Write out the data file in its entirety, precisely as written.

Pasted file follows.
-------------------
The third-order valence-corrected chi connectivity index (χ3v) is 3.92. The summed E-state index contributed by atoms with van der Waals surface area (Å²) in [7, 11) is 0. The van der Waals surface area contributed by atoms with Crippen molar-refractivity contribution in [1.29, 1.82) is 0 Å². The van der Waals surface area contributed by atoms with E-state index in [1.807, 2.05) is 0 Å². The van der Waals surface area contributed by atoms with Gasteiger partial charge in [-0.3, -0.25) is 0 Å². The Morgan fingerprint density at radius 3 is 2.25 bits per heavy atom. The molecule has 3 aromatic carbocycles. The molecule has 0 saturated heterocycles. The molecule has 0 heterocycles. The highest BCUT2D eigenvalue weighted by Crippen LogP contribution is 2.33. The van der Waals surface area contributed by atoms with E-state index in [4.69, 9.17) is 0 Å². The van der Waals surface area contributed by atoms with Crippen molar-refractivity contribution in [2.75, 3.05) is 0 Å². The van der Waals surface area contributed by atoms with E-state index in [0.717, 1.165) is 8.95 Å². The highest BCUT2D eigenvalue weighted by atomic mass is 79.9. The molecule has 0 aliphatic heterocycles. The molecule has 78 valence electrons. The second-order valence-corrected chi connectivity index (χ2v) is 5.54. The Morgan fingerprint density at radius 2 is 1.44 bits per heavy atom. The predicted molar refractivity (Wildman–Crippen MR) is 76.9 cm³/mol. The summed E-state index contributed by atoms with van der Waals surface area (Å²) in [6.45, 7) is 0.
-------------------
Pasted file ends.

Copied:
The third-order valence-corrected chi connectivity index (χ3v) is 3.92. The summed E-state index contributed by atoms with van der Waals surface area (Å²) in [7, 11) is 0. The van der Waals surface area contributed by atoms with Crippen molar-refractivity contribution in [1.29, 1.82) is 0 Å². The van der Waals surface area contributed by atoms with E-state index in [1.807, 2.05) is 0 Å². The van der Waals surface area contributed by atoms with Gasteiger partial charge in [-0.3, -0.25) is 0 Å². The Morgan fingerprint density at radius 3 is 2.25 bits per heavy atom. The molecule has 3 aromatic carbocycles. The molecule has 0 saturated heterocycles. The molecule has 0 heterocycles. The highest BCUT2D eigenvalue weighted by Crippen LogP contribution is 2.33. The van der Waals surface area contributed by atoms with E-state index in [4.69, 9.17) is 0 Å². The van der Waals surface area contributed by atoms with Crippen molar-refractivity contribution in [2.75, 3.05) is 0 Å². The van der Waals surface area contributed by atoms with E-state index in [0.717, 1.165) is 8.95 Å². The highest BCUT2D eigenvalue weighted by atomic mass is 79.9. The molecule has 0 aliphatic heterocycles. The molecule has 78 valence electrons. The second-order valence-corrected chi connectivity index (χ2v) is 5.54. The Morgan fingerprint density at radius 2 is 1.44 bits per heavy atom. The predicted molar refractivity (Wildman–Crippen MR) is 76.9 cm³/mol. The summed E-state index contributed by atoms with van der Waals surface area (Å²) in [6.45, 7) is 0.